Here’s a fun fact: Belgium was the first country in Europe to legalize the consumption of insects.
In 2014, the Belgian Federal Agency for the Safety of the Food Chain (FASFC) approved 10 types of edible insects including crickets, locusts, mealworms, moths, and silkworms.
Entomophagy or the practice of eating bugs is nothing new. It has been going on for many centuries in other parts of the world including Africa, Asia, and Central and South America.
In Europe, entomophagy is still unpopular but becoming less uncommon. Aside from Belgium, other countries including Austria, Denmark, Finland, the Netherlands, and the United Kingdom have approved insects as food. In January last year, the European Union implemented its revised Novel Food Regulation which harmonized the legal status of edible insects across the bloc.
Crickets and mealworms in Brussels
In Brussels, crickets and mealworms are currently the most available edible insects.
“More and more people are getting interested in this type of food. People’s tastes are evolving,” says Maïté Mercier, bioengineer and co-founder of Little Food, the first enterprise in Brussels to promote the integration of crickets into daily diet.
Since it was launched in 2016, Little Food has expanded its points of sale from 30 to 150 stores due to increasing demand. The sustainable food start-up runs a cricket farm in Laeken and sells processed cricket products such as protein powder, chips, crackers, cereals, cookies, and bread spread.
“Consumers are not yet ready to have entire insects on their plate so we are more focused on providing cricket-based food ingredients and products,” says Maïté who remains optimistic that someday, people will learn to treat crickets like ordinary meat. “I hope it will happen as soon as possible for the sake of our planet. People often regard insects as the food of the future. But in Little Food, we always say, the future is now.”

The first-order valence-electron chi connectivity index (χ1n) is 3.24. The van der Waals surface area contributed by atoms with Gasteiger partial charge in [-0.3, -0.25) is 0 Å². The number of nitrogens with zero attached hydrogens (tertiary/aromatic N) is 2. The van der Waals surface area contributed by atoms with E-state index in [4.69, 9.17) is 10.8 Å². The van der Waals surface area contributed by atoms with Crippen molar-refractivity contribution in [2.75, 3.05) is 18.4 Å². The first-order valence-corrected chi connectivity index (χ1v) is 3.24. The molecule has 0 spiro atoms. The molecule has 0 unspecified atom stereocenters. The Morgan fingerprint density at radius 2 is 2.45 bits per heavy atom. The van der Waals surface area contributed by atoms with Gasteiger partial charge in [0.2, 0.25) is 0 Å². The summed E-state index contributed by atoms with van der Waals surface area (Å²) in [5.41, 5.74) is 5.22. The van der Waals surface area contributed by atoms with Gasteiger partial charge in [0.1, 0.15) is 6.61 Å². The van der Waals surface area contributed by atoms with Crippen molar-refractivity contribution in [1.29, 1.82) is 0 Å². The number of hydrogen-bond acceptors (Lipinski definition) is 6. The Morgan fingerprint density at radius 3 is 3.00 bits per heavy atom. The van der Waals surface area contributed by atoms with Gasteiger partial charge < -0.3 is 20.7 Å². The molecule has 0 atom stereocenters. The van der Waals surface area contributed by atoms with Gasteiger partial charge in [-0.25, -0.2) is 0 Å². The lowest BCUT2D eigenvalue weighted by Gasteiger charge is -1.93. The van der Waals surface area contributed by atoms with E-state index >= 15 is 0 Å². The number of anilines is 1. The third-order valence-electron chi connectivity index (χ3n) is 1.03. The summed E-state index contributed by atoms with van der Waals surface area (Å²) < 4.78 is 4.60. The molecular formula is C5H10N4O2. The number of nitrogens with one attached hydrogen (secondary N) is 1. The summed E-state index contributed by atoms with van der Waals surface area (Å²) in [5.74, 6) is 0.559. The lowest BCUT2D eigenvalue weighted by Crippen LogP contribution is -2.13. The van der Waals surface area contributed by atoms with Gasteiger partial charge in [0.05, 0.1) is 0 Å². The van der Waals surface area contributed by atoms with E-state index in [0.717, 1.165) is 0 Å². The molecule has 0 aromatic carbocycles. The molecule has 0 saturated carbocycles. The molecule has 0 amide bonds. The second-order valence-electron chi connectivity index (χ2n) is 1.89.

Aside from crickets, buffalo worms or the larvae of a beetle species are offered in certain restaurants and stores in Brussels. Since 2014, the Vrije Universiteit Brussel (VUB) cafeteria has been serving worm burgers. Restaurants like B34 Steak and Burger House in Ixelles also offer this specialty.
A proposed solution to food shortage and climate change
Since 2013, the United Nations has been promoting the consumption of insects as a solution to impending global food insecurity and the growing environmental crisis as world population threatens to reach about 90 billion in year 2050.
According to the UN Food and Agriculture Organization, insects contain high quality protein, vitamins, and amino acids. They have a higher food conversion rate which means they require less amount of feed to produce a desirable output. And they also generate less food waste and emit less greenhouse gases compared to conventional livestock such as cattle and poultry.
The sustainable food campaign becomes even more relevant these days as the clamor over climate change continues. Now more than ever, people are demanding the implementation of radical measures to prevent a global warming catastrophe. But much of the pressure has been placed on governments and industries.
How about the ordinary consumers? Are we ready to do our fair share of this necessary radical change? Are we willing to change our mentality and habits to adopt new, healthier practices? Are we willing to do what it takes to save the world, even if it means making room for bizarre food alternatives?